Invention of a Slave

Discussion in 'Courts & Laws of the Antebellum & Civil War Eras' started by 5fish, Oct 20, 2019.

  1. 5fish

    5fish Well-Known Member

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    Invention of a Slave

    At the link you can down load the whole paper: https://papers.ssrn.com/sol3/papers.cfm?abstract_id=2918085

    On June 10, 1858, the Attorney General issued an opinion titled Invention of a Slave, concluding that a slave owner could not patent a machine invented by his slave, because neither the slave owner nor his slave could take the required patent oath. The slave owner could not swear to be the inventor, and the slave could not take an oath at all. The Patent Office denied at least two patent applications filed by slave owners, one of which was filed by Senator Jefferson Davis of Mississippi, who later became the President of the Confederate States of America. But it also denied at least one patent application filed by a free African-American inventor, because African-Americans could not be citizens of the United States under Dred Scott. Slave owners objected to the Attorney General’s opinion, arguing that they were entitled to own all of the fruits of the labor of their slaves, whether physical or mental. Abolitionists objected to its application by the Patent Office, arguing that free African-Americans were citizens of the United States, entitled to patent their inventions. Slave owners unsuccessfully tried to amend the Patent Act to enable slave owners to patent the inventions of their slaves, which the Patent Act of the Confederate States of America explicitly permitted. By contrast, abolitionists successfully convinced the Attorney General to issue an opinion concluding that free African-Americans were citizens of the United States, entitled to patent their inventions, among other things. Today, the Attorney General’s opinion in Invention of a Slave is forgotten for the best reason: it was abrogated by the Reconstruction Amendments. Nevertheless, it illuminates peculiar contradictions in the ideology of slavery and its application. Slave owners justified slavery by denying the humanity and creativity of African-Americans, but still wanted to claim ownership of valuable inventions created by their slaves. They rationalized that contradiction by claiming that slaves were more creative than free African-Americans, implicitly characterizing slavery as humanitarian. By contrast, the Attorney General and the Patent Office relied on the ideology of slavery to prevent slave owners from patenting inventions created by their slaves, but ironically also prevented free African-Americans from patenting their inventions.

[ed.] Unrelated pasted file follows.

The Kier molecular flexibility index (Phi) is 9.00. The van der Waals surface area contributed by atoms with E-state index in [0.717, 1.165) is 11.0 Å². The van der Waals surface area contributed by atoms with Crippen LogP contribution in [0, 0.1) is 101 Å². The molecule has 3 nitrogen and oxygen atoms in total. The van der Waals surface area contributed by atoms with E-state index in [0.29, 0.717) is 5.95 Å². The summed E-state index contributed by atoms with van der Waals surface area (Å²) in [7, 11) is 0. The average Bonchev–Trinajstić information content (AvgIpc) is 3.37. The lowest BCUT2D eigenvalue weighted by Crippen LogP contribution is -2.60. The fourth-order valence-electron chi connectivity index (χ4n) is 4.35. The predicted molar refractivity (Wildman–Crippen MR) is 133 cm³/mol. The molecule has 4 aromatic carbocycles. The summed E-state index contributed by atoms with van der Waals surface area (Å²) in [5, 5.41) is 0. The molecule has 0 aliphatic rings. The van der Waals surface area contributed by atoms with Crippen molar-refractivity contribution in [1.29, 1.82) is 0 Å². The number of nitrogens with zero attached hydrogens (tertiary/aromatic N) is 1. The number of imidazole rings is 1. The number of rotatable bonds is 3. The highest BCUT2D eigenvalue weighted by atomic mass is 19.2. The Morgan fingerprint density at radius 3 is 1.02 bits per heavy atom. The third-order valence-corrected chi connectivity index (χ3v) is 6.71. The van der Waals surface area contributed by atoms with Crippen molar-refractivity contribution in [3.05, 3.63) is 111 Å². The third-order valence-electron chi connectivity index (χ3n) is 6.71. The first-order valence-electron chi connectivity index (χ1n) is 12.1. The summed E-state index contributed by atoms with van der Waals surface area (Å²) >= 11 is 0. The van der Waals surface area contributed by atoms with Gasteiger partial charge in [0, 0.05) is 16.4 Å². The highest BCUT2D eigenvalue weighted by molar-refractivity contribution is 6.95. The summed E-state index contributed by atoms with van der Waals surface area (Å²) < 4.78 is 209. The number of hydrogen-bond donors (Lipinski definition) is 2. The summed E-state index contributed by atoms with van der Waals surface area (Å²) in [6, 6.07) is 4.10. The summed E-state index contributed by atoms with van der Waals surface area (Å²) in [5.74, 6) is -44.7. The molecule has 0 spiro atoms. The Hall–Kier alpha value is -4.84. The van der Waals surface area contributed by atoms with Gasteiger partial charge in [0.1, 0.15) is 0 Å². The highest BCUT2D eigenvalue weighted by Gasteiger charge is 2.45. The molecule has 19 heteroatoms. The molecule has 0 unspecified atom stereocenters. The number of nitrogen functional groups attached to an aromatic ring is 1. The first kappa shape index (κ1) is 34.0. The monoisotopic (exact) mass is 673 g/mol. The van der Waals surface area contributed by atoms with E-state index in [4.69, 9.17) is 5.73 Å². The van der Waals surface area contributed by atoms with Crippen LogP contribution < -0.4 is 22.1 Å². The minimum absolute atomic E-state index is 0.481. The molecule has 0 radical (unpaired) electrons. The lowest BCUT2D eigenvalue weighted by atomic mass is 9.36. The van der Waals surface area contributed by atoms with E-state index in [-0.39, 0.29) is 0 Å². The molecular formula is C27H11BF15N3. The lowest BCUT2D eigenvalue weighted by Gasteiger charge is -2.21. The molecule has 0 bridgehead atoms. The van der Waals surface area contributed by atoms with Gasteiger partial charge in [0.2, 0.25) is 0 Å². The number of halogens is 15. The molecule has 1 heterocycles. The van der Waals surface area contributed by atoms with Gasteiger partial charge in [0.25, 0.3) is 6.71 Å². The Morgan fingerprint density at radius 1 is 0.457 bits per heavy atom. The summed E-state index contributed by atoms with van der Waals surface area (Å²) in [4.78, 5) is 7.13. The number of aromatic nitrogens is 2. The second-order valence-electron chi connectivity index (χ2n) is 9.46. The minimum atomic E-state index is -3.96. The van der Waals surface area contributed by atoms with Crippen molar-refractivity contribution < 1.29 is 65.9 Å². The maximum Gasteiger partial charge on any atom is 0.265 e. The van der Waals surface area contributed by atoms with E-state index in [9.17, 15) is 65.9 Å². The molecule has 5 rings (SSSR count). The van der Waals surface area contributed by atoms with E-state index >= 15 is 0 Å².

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  2. 5fish

    5fish Well-Known Member

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    Link: https://usslave.blogspot.com/2013/02/slaves-and-us-patent-office.html

    Then, intellectual property and human property were dual and dueling pillars of capitalist development, and for a vast swath of the population, invention was stifled under the crushing weight of slavery.

    Davis is remembered for many things, though not for being an accomplished inventor, and for good reason: The improved propeller wasn’t his to patent. Instead, it was the work of Benjamin Montgomery, a slave on the plantation of Davis’s brother Joseph.

    After the patent office turned down Jefferson Davis’s claim, Joseph tried his luck, applying for a patent on the propeller and making clear, as Jefferson had, that it was Montgomery’s design. Since Montgomery was Joseph Davis’s human property, Joseph had every reason to expect that the Patent Office would accept his claim. Naturally, as one slave owner phrased it, “no one could rationally doubt, that in legal contemplation, the master has the same right to the fruits of the labor of the intilect [sic] of his slave, that he has to those of his hand.”

    Unfortunately for the Davis brothers, Holt ruled in 1857 that slave inventions couldn’t be patented under existing law. As a slave, Montgomery wasn’t a citizen and was therefore “legally incompetent,” in Holt’s words, to file a claim on his own. At the same time, because neither Jefferson nor Joseph Davis was the “true and original inventor” of Montgomery’s propeller, neither could file a claim on the slave’s behalf and thus legally protect the invention.